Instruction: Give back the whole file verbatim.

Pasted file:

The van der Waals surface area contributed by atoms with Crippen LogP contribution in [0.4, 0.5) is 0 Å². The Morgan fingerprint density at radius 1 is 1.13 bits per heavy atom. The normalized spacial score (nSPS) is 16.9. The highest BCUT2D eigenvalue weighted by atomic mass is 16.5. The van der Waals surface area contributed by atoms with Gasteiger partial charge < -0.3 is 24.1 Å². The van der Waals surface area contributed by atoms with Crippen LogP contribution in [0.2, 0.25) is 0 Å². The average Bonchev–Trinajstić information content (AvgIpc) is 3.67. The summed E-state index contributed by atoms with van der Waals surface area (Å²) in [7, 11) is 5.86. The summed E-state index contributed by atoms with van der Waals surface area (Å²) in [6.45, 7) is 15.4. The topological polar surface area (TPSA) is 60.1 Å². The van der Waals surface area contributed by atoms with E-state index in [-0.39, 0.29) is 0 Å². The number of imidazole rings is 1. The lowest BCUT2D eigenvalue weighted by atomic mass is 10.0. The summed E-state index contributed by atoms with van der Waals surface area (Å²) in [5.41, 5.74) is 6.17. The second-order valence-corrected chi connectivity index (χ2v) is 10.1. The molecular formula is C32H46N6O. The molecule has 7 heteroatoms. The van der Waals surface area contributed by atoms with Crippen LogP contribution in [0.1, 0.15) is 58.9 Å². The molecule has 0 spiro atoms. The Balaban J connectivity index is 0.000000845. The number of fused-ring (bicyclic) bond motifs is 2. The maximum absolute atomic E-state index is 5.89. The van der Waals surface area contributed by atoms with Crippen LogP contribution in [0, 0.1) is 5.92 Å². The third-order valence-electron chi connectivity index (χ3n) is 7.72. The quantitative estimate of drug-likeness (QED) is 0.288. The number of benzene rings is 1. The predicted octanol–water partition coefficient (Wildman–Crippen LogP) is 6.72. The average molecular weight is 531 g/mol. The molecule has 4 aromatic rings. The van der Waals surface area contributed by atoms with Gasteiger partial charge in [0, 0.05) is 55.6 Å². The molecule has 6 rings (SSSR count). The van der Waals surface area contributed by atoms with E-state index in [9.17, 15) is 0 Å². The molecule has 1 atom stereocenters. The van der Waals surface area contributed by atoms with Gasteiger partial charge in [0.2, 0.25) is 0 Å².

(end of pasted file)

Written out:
The van der Waals surface area contributed by atoms with Crippen LogP contribution in [0.4, 0.5) is 0 Å². The Morgan fingerprint density at radius 1 is 1.13 bits per heavy atom. The normalized spacial score (nSPS) is 16.9. The highest BCUT2D eigenvalue weighted by atomic mass is 16.5. The van der Waals surface area contributed by atoms with Gasteiger partial charge < -0.3 is 24.1 Å². The van der Waals surface area contributed by atoms with Crippen LogP contribution in [0.2, 0.25) is 0 Å². The average Bonchev–Trinajstić information content (AvgIpc) is 3.67. The summed E-state index contributed by atoms with van der Waals surface area (Å²) in [7, 11) is 5.86. The summed E-state index contributed by atoms with van der Waals surface area (Å²) in [6.45, 7) is 15.4. The topological polar surface area (TPSA) is 60.1 Å². The van der Waals surface area contributed by atoms with E-state index in [-0.39, 0.29) is 0 Å². The number of imidazole rings is 1. The lowest BCUT2D eigenvalue weighted by atomic mass is 10.0. The summed E-state index contributed by atoms with van der Waals surface area (Å²) in [5.41, 5.74) is 6.17. The second-order valence-corrected chi connectivity index (χ2v) is 10.1. The molecular formula is C32H46N6O. The molecule has 7 heteroatoms. The van der Waals surface area contributed by atoms with Crippen LogP contribution in [0.1, 0.15) is 58.9 Å². The molecule has 0 spiro atoms. The Balaban J connectivity index is 0.000000845. The number of fused-ring (bicyclic) bond motifs is 2. The maximum absolute atomic E-state index is 5.89. The van der Waals surface area contributed by atoms with Crippen LogP contribution in [0, 0.1) is 5.92 Å². The third-order valence-electron chi connectivity index (χ3n) is 7.72. The quantitative estimate of drug-likeness (QED) is 0.288. The number of benzene rings is 1. The predicted octanol–water partition coefficient (Wildman–Crippen LogP) is 6.72. The average molecular weight is 531 g/mol. The molecule has 4 aromatic rings. The van der Waals surface area contributed by atoms with Gasteiger partial charge in [0, 0.05) is 55.6 Å². The molecule has 6 rings (SSSR count). The van der Waals surface area contributed by atoms with E-state index in [9.17, 15) is 0 Å². The molecule has 1 atom stereocenters. The van der Waals surface area contributed by atoms with Gasteiger partial charge in [0.2, 0.25) is 0 Å².